What a Herculean task it seems in theory to take on Charlotte Bronte's beloved novel and adapt it as a one-woman show! Miraculously it succeeds in its ambition. As the book itself is seen through Jane's eyes as a first person narrative this makes it perhaps a little easier but it's still no mean feat to take on one of literature's seminal heroines in this fashion singlehandedly and do it so well. The 'Reader' Jane addresses so intimately in the novel becomes 'Friends' on stage and the transition works well, it's a simple device but lends an air of shared experience.

With just a simple, well-lit couch at her disposal Rebecca Vaughan manages to capture the essence of the novel from the first few minutes and brings all the key moments of the book vividly to life opening with Jane hiding from her violent cousin in the windowseat, her challenging time at Lowood Institution, her arrival at Thornfield and subsequent relationship with the brusque Mr Rochester plus everything that follows. Elton Townend Jones, writer and director of the show has done a terrific job in condensing the book in such a stylish and yet effective manner, nothing pivotal is overlooked, nothing superfluous is included.

Excellent lighting and atmospheric soundscape are all the props Vaughan has, she conjures Bronte's unforgettable world simply with the power of her delivery and the vivacity with which she conveys the claustrophobic restrictions of Jane's existence 'I am no bird and no net ensnares me: I am a free human being with an independent will' it's something contemporary women take for granted of course but extraordinary stuff given that this was written in 1847.

Of course Vaughan also has to embody every other character in the book and it's superbly done overall and by the enthusiastic reception she receives after a mere ninety minutes the audience are clearly captivated by her Jane Eyre.

Fringe Review

Jane Eyre is written and directed by Elton Townend-Jones and stars Rebecca Vaughan, a writer and performer who repeatedly shines at the Fringe, and around the UK. Her solo shows are regularly acclaimed, often involving characters from literature and history.

I was more than a little dubious as to whether Charlotte Bronte's much loved novel could be adequately covered in a 90 minute piece of theatre. Indeed, the fact that this was to be done as a one woman show increased my scepticism. However, these doubts were soon laid to rest, as Dyad Productions have not only managed it, but have produced an incredible show which authentically reproduces the novel onto the stage.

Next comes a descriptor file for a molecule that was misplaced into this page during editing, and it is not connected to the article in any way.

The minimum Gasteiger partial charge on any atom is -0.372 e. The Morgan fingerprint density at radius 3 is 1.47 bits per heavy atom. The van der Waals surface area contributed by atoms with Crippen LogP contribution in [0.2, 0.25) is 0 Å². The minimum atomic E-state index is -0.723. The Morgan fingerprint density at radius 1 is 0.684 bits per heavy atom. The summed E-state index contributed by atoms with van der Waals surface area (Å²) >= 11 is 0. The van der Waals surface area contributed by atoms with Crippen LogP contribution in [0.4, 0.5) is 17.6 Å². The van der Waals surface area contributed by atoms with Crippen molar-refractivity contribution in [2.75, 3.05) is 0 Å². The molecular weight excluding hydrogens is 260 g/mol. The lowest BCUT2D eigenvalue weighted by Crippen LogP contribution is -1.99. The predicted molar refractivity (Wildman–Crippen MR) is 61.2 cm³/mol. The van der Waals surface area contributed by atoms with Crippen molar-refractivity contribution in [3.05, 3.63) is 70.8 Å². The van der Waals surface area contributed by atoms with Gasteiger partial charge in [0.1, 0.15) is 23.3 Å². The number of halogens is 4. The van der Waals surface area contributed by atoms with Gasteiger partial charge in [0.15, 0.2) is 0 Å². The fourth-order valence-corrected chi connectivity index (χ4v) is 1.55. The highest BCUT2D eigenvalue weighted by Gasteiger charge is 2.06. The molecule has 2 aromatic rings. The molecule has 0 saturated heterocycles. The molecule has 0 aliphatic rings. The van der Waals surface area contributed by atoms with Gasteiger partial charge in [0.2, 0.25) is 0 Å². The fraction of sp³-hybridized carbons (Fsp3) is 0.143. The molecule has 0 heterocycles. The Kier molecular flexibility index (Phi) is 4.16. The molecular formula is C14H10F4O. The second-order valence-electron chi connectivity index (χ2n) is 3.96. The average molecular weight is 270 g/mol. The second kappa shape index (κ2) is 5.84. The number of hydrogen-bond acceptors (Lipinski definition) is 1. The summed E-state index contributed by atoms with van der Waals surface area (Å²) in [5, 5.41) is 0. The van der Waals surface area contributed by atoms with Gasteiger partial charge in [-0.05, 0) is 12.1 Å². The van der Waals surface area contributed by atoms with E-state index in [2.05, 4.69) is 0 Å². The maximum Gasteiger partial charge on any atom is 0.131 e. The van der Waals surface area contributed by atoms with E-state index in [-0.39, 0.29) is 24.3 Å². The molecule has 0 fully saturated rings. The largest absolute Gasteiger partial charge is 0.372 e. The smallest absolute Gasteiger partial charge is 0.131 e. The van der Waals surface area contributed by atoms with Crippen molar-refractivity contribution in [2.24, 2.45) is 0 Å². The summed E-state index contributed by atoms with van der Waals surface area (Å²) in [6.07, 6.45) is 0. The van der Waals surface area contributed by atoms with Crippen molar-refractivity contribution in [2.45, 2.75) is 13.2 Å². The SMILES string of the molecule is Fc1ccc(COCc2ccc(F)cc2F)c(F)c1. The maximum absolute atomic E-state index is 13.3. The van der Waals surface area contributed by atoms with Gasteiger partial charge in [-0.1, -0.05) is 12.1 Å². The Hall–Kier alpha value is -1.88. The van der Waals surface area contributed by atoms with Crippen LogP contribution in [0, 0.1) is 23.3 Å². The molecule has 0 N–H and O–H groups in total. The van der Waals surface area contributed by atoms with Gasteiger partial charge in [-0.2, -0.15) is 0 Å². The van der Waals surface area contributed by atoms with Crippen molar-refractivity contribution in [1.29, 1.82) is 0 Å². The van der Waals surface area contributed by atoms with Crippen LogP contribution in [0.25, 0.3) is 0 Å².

Although it is a very basic set with only a single couch set centre, it works extremely well and with the clever use of lighting and soundscape, allows the narrative to flow quickly without ever feeling rushed or clunky and manages to conjure up the different moods that proliferate the novel.

I felt the novel had come to life on the stage, be it the red room, Lowood or any of the numerous settings. So, it looks and feels right, but there are two main reasons why this is such a brilliant piece of theatre – firstly Elton Townend-Jones remarkable adaption and direction, which somehow fits in all the essential elements of the novel without it feeling forced or rushed, is simply remarkable.

It also remains faithful to Bronte's novel, everything being seen through Jane Eyre's eyes without adding unnecessary scenes that never appeared in the novel, but are often added in film and other adaptations detracting from the essence of the original work. Secondly, there is the actor, a simply stunning performance from Rebecca Vaughan, playing 24 different characters, each with their own distinctive personality, which gave me the same feelings and experience as an audience member as the novel did when I read it. Whether it be the nasty John Reid, sympathetic Bessie, the delightfully batty Miss Fairfax or any of the vast array of people portrayed, each adds to the narrative and contributes to a feeling of being immersed in the novel.

It is not only a singular feat of memory, but to bring the page to the stage so convincingly is something I will not quickly forget and begs a second viewing. Attention to detail is very evident in all aspects of this production, like Vaughan's costume and hairstyle which are exactly how I pictured Jane Eyre from the novel, and thus helps one to be drawn into that 19th century world.

This adaptation stands on its own and whether or not you are familiar with the story of Jane Eyre or completely unaware, this is an enjoyable and absorbing journey. As I left the theatre I heard numerous positive comments and there was a definite feeling that we had just seen something very special.

Dyad Productions have produced a number of well received shows over a few years now, but this, I believe, has reached a new level and I not only am I planning to see Jane Eyre again, I thoroughly look forward to their next project.